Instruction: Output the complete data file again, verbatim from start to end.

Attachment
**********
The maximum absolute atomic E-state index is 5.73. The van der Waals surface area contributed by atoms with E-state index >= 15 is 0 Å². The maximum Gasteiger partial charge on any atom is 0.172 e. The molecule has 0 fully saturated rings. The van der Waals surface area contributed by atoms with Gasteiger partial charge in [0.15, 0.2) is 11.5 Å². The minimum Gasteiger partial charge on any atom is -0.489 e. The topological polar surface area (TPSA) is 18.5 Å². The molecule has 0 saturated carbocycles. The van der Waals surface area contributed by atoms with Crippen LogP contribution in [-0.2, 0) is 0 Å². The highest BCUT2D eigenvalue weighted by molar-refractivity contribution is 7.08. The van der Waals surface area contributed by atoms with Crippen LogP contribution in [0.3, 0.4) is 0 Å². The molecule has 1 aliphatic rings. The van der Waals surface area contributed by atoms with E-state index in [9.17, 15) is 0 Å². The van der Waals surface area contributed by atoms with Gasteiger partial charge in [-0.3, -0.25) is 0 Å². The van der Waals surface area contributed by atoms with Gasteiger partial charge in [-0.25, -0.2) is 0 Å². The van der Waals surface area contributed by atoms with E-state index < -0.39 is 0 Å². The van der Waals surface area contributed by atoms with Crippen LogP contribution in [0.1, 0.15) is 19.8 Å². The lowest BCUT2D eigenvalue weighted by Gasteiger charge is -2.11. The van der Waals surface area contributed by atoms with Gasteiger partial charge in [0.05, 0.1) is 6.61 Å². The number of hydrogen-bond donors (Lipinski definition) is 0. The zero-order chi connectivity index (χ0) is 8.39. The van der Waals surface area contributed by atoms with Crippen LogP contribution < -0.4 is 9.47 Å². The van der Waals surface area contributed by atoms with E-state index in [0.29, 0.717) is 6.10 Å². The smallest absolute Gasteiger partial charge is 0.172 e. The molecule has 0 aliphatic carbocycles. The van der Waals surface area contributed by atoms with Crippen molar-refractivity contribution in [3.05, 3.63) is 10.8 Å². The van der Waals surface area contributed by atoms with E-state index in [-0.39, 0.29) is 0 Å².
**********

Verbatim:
The maximum absolute atomic E-state index is 5.73. The van der Waals surface area contributed by atoms with E-state index >= 15 is 0 Å². The maximum Gasteiger partial charge on any atom is 0.172 e. The molecule has 0 fully saturated rings. The van der Waals surface area contributed by atoms with Gasteiger partial charge in [0.15, 0.2) is 11.5 Å². The minimum Gasteiger partial charge on any atom is -0.489 e. The topological polar surface area (TPSA) is 18.5 Å². The molecule has 0 saturated carbocycles. The van der Waals surface area contributed by atoms with Crippen LogP contribution in [-0.2, 0) is 0 Å². The highest BCUT2D eigenvalue weighted by molar-refractivity contribution is 7.08. The van der Waals surface area contributed by atoms with Crippen LogP contribution in [0.3, 0.4) is 0 Å². The molecule has 1 aliphatic rings. The van der Waals surface area contributed by atoms with E-state index in [9.17, 15) is 0 Å². The van der Waals surface area contributed by atoms with Gasteiger partial charge in [-0.3, -0.25) is 0 Å². The van der Waals surface area contributed by atoms with Gasteiger partial charge in [-0.25, -0.2) is 0 Å². The van der Waals surface area contributed by atoms with E-state index < -0.39 is 0 Å². The van der Waals surface area contributed by atoms with Crippen LogP contribution in [0.1, 0.15) is 19.8 Å². The lowest BCUT2D eigenvalue weighted by Gasteiger charge is -2.11. The van der Waals surface area contributed by atoms with Gasteiger partial charge in [0.05, 0.1) is 6.61 Å². The number of hydrogen-bond donors (Lipinski definition) is 0. The zero-order chi connectivity index (χ0) is 8.39. The van der Waals surface area contributed by atoms with Crippen LogP contribution < -0.4 is 9.47 Å². The van der Waals surface area contributed by atoms with E-state index in [0.29, 0.717) is 6.10 Å². The smallest absolute Gasteiger partial charge is 0.172 e. The molecule has 0 aliphatic carbocycles. The van der Waals surface area contributed by atoms with Crippen molar-refractivity contribution in [3.05, 3.63) is 10.8 Å². The van der Waals surface area contributed by atoms with E-state index in [-0.39, 0.29) is 0 Å².